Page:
N.H. commission mulls allowing technicians to practice medicine
Group explores elevated licensure to ease rural vet shortage
October 15, 2008 (published)
Lancaster, N.H. — A state legislative commission plans to convene next week to discuss the feasibility of granting “super technicians” the authority to provide large-animal veterinary care in underserved rural areas of New Hampshire.
If the idea comes to fruition, the reclassification of highly trained technicians to a level that some consider on par with physician assistants or nurse practitioners would be the first of its kind in the United States.
Established by law on June 11, the commission is charged with studying the viability of creating the classification of animal-care worker, most likely highly trained technicians who can provide basic veterinary medical care and act in emergency situations under the direct or indirect supervision of a licensed DVM. A full report is due to Gov. John Lynch by Nov. 1, although rumors circulate that there are calls for a deadline extension.
The New Hampshire Veterinary Medical Association reports no position on the initiative at press time, but Dr. Clifford McGinnis, a retired state veterinarian who sits on the commission, questions the practicality of the project. Specialized training that leads to variable licensure will prove a lot more complicated than officials realize, he predicts, requiring new regulatory and testing bodies, a practice act, enforcement measures and an upgraded education program for technicians.
“If they want to shell out a super technician who can be a veterinarian, I have to ask, ‘What do they plan to let this technician do? How are they going to have someone go out and make a diagnosis and, not being a veterinarian, use drugs?’” McGinnis says. “We already know what the problem is: People need a veterinarian for emergencies and there isn’t one. But it boggles my mind to think we’re going to resolve this problem with some technicians.”
Originators of the project, including bill author Sen. Jackie Cilley, did not return interview requests by press time. Yet a recent study by Tufts University’s Cummings School of Veterinary Medicine confirms DVM deficiencies in New England, projecting 1,036 veterinarian vacancies within the next six years.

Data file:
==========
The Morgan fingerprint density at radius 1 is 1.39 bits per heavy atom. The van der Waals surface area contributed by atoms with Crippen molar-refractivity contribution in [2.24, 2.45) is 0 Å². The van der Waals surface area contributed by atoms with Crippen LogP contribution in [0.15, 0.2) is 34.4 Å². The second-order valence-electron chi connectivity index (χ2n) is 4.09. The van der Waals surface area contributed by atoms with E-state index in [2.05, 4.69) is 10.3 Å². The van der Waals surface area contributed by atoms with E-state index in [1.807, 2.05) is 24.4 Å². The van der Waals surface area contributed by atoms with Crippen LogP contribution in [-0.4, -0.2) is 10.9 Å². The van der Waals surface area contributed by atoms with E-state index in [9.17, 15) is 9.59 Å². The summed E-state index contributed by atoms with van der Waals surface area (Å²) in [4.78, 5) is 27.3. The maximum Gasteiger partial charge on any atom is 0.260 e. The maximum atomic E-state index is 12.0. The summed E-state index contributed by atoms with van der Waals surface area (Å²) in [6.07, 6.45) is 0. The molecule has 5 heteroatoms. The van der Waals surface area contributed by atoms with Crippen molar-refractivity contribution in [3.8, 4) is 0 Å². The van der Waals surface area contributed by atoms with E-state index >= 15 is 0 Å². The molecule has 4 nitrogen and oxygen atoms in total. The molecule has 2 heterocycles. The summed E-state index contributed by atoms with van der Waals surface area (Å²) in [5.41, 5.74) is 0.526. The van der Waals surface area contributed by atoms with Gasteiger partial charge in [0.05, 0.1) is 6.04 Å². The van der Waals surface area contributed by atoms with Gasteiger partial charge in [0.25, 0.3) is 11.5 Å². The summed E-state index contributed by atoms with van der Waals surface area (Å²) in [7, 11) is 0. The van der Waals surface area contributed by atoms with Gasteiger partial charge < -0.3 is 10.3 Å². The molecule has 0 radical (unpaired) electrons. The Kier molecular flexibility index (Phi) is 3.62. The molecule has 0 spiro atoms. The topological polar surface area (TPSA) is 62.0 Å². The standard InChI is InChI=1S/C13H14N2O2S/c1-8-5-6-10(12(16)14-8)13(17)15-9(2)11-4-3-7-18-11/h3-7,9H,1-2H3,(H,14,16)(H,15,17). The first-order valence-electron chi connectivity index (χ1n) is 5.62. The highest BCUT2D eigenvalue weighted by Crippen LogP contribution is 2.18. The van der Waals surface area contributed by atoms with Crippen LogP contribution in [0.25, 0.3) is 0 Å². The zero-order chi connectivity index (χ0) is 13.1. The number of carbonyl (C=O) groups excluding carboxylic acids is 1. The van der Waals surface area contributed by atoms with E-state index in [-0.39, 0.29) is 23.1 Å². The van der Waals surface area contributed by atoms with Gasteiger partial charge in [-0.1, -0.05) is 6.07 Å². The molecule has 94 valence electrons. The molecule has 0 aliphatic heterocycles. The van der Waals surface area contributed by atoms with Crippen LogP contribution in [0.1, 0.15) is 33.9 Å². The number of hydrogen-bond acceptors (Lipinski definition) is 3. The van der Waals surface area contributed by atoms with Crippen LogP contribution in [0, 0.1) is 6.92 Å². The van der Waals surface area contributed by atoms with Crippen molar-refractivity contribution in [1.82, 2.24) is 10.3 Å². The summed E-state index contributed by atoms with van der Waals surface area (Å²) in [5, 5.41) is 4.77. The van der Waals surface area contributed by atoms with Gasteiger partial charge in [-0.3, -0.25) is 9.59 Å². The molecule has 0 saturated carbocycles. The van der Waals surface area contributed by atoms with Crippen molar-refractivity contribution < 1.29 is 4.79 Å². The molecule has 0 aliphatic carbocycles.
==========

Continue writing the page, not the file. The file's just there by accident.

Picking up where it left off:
Many of those jobs will be for rural veterinarians in areas like Colebrook, N.H., where horse owner Carol Couture longs for a full-time DVM. Right now, she suspects a mare is pregnant, but no one is available to check. And when her 32-year-old horse went down last year, she was forced to call a local farmer to shoot it in the head.
“I think having your animal suffering with its head in your lap and nothing you can do is about the worst thing. I would welcome just about anyone who could help in a situation like that,” she says.
McGinnis suggests that owners alleviate their problems by trailing large animals to emergency clinics or general veterinary practices, a situation he often witnessed during his 20-plus years in practice.
“People learned to live with this problem 40 years ago when I went to school. I think they will now, too,” he says.
But Couture says transporting large animals often is impractical. Besides, the Vermont veterinarian she occasionally trucked her animals to reports he’s cutting back his practice.
That’s Dr. Steven Sanford. At age 56, degenerative arthritis is slowing the mixed-animal veterinarian, yet he can’t find anyone to take over his business.
“I could put an ad out that says three-person large-animal practice, turn-key operation with the word ‘free’ in large print, and no one would show up to take it. I can’t give this place away because no one wants the responsibility and the work. That’s it in a nutshell,” he says.
Sanford, who still works 60 hours a week, says he feels a tremendous responsibility to clients who will have no one to turn to once he retires. The problem: He can’t get recent graduates who shun farm calls and long hours, to stay more than a year, reflecting a generational mindset that he claims lacks America’s “blue-collar work ethic.”
“New graduates don’t have an interest in dairy. They’re not the types of individuals who are going to return to rural areas and satisfy the need,” Sanford says. “That’s because it’s much more manageable to have a life with better pay and hours by working in small-animal medicine.”
Like McGinnis, Sanford, too, questions the logistics of elevating the status of technicians to practice any level of veterinary medicine.
“No one has lived the life of the veterinary shortage more than me,” he says. “I’m the last of a dying breed.”
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